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This page is dedicated to Hans and Anna Wilhelimina Jacobsen, two intrepid pioneers to New Zealand, who embraced a new culture, a new language and died on its shores.

The story begins with their eldest son, Johann Siegmund Martin (otherwise known as Isaac), who, according to family legend, was the man who changed the life of his parents and brothers.

As the story goes, young Isaac saved a rich man's life by rescuing him from drowning. In return, Isaac was given an education. He trained as a carpenter, and in 1842 was a carpenter, embarking for New Zealand on 18 December 1842, on board the St Pauli. He settled in Nelson, and sent for the rest of the family.

Hans, Anna Wilhelimina and their other three sons, Johann Christian Jacob, Johann Andreas and Johann Julius Heinrich embarked the Mariner at Gravesend on February 8 1849 and arrived in Wellington on July 12th.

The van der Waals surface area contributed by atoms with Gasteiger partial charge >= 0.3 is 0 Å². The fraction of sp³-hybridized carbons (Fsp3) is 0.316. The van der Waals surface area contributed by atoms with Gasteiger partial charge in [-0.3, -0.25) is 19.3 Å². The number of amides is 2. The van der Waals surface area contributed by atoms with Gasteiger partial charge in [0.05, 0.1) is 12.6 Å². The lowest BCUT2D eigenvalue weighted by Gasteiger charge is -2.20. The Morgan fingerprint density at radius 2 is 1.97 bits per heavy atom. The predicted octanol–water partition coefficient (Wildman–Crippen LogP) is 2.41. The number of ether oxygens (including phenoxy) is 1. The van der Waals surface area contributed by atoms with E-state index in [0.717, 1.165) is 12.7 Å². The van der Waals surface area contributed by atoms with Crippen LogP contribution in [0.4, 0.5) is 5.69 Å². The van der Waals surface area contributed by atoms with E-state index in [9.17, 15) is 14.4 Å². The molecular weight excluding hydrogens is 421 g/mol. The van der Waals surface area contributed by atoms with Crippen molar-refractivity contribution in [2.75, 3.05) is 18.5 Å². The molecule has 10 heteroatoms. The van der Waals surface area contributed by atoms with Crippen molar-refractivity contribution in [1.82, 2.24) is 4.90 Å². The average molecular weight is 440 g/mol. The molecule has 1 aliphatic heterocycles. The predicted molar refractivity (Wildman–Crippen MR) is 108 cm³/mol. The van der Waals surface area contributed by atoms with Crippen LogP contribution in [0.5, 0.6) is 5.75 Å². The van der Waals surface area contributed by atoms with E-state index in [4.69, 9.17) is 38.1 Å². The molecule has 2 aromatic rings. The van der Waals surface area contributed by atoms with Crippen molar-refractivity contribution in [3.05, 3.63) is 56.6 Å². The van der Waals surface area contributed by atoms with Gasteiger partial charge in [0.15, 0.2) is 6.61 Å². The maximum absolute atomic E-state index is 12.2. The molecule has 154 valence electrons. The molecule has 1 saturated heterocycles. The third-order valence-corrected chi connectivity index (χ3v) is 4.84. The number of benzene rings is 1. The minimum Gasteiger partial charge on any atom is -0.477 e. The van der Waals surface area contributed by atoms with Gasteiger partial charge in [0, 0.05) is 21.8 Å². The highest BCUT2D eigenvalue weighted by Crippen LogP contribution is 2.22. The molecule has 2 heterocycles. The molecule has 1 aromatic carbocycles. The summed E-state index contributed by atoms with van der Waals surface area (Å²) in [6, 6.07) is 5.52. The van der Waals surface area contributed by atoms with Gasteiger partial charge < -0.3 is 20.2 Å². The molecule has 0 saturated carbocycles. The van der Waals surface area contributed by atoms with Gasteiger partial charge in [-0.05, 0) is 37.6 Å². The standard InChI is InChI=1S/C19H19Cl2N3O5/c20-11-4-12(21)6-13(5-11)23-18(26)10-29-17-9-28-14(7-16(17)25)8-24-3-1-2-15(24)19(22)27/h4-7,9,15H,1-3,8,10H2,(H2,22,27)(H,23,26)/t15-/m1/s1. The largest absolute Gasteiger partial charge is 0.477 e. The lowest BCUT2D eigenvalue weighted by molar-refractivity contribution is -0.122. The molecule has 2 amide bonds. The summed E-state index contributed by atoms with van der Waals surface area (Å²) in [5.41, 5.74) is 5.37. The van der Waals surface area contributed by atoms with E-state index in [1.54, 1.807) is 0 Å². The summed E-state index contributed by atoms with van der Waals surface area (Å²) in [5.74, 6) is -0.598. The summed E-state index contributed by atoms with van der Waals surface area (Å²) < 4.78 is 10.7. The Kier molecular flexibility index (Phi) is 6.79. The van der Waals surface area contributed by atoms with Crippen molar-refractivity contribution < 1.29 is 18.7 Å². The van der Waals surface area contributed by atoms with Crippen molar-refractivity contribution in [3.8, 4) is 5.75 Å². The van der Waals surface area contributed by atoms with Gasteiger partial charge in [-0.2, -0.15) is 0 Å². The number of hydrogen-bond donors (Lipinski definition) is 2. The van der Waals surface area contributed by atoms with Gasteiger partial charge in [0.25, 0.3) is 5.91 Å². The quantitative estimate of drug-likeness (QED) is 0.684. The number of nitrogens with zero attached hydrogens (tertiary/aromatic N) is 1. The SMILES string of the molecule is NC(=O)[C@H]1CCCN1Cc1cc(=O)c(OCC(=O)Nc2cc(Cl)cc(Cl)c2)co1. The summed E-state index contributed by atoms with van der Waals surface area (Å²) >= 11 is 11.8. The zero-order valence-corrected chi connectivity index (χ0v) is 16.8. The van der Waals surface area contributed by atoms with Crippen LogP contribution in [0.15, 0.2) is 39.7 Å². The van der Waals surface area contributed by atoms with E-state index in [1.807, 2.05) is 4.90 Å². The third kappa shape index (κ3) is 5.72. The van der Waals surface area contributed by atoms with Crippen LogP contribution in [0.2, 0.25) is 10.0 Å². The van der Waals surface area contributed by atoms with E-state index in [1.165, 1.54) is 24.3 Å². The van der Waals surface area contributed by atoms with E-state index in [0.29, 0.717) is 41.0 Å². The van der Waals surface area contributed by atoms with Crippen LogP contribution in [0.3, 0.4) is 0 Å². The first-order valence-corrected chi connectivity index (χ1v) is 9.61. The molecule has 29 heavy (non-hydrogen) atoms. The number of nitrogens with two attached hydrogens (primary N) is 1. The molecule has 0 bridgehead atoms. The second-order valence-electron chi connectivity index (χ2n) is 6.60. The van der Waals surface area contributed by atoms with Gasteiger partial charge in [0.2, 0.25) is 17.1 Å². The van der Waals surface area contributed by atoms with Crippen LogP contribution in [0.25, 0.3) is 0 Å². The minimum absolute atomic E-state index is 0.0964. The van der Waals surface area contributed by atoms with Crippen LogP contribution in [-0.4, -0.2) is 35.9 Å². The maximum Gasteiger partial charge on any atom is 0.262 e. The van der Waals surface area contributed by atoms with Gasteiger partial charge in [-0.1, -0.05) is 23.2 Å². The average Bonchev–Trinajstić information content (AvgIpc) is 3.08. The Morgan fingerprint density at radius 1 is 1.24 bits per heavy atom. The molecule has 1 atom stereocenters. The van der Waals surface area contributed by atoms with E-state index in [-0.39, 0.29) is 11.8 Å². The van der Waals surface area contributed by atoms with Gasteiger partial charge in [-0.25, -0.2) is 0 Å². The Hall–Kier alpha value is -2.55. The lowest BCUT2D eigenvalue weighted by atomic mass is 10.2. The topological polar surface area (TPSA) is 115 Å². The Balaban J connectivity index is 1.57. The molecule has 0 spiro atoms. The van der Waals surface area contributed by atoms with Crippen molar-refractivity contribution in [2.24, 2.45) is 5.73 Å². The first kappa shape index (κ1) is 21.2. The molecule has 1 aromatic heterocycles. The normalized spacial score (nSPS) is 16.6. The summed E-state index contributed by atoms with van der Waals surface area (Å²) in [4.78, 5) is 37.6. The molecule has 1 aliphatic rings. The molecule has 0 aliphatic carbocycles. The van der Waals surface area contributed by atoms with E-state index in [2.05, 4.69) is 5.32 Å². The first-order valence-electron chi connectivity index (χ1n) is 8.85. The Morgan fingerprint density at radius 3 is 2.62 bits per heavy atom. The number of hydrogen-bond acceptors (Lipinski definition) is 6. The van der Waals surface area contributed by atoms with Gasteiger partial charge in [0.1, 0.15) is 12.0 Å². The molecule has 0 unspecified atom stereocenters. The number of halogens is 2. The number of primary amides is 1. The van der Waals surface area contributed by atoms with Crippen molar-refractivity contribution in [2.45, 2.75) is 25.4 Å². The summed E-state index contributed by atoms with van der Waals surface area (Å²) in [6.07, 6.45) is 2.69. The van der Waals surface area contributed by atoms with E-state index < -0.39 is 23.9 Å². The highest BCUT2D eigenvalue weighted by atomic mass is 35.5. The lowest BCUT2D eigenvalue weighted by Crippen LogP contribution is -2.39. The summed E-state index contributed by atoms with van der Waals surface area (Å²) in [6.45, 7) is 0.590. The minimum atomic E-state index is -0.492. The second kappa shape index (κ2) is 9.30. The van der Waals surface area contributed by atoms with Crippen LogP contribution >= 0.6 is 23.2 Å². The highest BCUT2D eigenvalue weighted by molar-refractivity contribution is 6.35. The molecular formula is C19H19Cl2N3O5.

In January 1850 the entire family, including Isaac, were naturalised. In just 6 months they had decided to give up their home country, and were determined to make New Zealand their own.

In January 1853, after being in the country just 3 1/2 years, Anna Wilhelimina died. She was 51. Click here to see a report of the inquest into her death.

Christmas Eve 1861 saw the tragic drowning of Hans. His son, Henry was present. Click here to read the newspaper report.

The four boys stayed in New Zealand, all marrying and raising families of their own.

My Genealogy Gateway